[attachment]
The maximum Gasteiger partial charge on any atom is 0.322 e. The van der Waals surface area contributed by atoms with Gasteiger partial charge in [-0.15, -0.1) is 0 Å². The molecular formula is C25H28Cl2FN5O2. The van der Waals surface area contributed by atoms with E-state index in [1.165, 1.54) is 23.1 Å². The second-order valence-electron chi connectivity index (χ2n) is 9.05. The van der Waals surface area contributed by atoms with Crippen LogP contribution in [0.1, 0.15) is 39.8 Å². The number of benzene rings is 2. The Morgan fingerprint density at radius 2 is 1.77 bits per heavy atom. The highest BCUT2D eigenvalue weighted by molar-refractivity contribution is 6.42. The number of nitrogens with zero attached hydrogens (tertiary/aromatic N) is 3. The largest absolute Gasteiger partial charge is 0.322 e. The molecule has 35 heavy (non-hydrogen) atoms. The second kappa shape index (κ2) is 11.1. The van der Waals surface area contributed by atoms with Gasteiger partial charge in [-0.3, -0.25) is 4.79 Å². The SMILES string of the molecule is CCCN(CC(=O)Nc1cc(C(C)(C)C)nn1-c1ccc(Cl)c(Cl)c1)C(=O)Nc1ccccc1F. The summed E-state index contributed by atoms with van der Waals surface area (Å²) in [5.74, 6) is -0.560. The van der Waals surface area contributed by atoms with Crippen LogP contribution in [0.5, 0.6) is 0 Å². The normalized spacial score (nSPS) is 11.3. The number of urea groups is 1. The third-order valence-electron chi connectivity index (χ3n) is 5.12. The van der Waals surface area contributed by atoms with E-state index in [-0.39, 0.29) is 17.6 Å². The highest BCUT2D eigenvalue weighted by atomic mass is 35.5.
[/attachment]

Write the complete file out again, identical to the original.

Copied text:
The maximum Gasteiger partial charge on any atom is 0.322 e. The van der Waals surface area contributed by atoms with Gasteiger partial charge in [-0.15, -0.1) is 0 Å². The molecular formula is C25H28Cl2FN5O2. The van der Waals surface area contributed by atoms with E-state index in [1.165, 1.54) is 23.1 Å². The second-order valence-electron chi connectivity index (χ2n) is 9.05. The van der Waals surface area contributed by atoms with Crippen LogP contribution in [0.1, 0.15) is 39.8 Å². The number of benzene rings is 2. The Morgan fingerprint density at radius 2 is 1.77 bits per heavy atom. The highest BCUT2D eigenvalue weighted by molar-refractivity contribution is 6.42. The number of nitrogens with zero attached hydrogens (tertiary/aromatic N) is 3. The largest absolute Gasteiger partial charge is 0.322 e. The molecule has 35 heavy (non-hydrogen) atoms. The second kappa shape index (κ2) is 11.1. The van der Waals surface area contributed by atoms with Gasteiger partial charge in [-0.3, -0.25) is 4.79 Å². The SMILES string of the molecule is CCCN(CC(=O)Nc1cc(C(C)(C)C)nn1-c1ccc(Cl)c(Cl)c1)C(=O)Nc1ccccc1F. The summed E-state index contributed by atoms with van der Waals surface area (Å²) in [5.74, 6) is -0.560. The van der Waals surface area contributed by atoms with Crippen LogP contribution in [0.5, 0.6) is 0 Å². The normalized spacial score (nSPS) is 11.3. The number of urea groups is 1. The third-order valence-electron chi connectivity index (χ3n) is 5.12. The van der Waals surface area contributed by atoms with E-state index in [-0.39, 0.29) is 17.6 Å². The highest BCUT2D eigenvalue weighted by atomic mass is 35.5.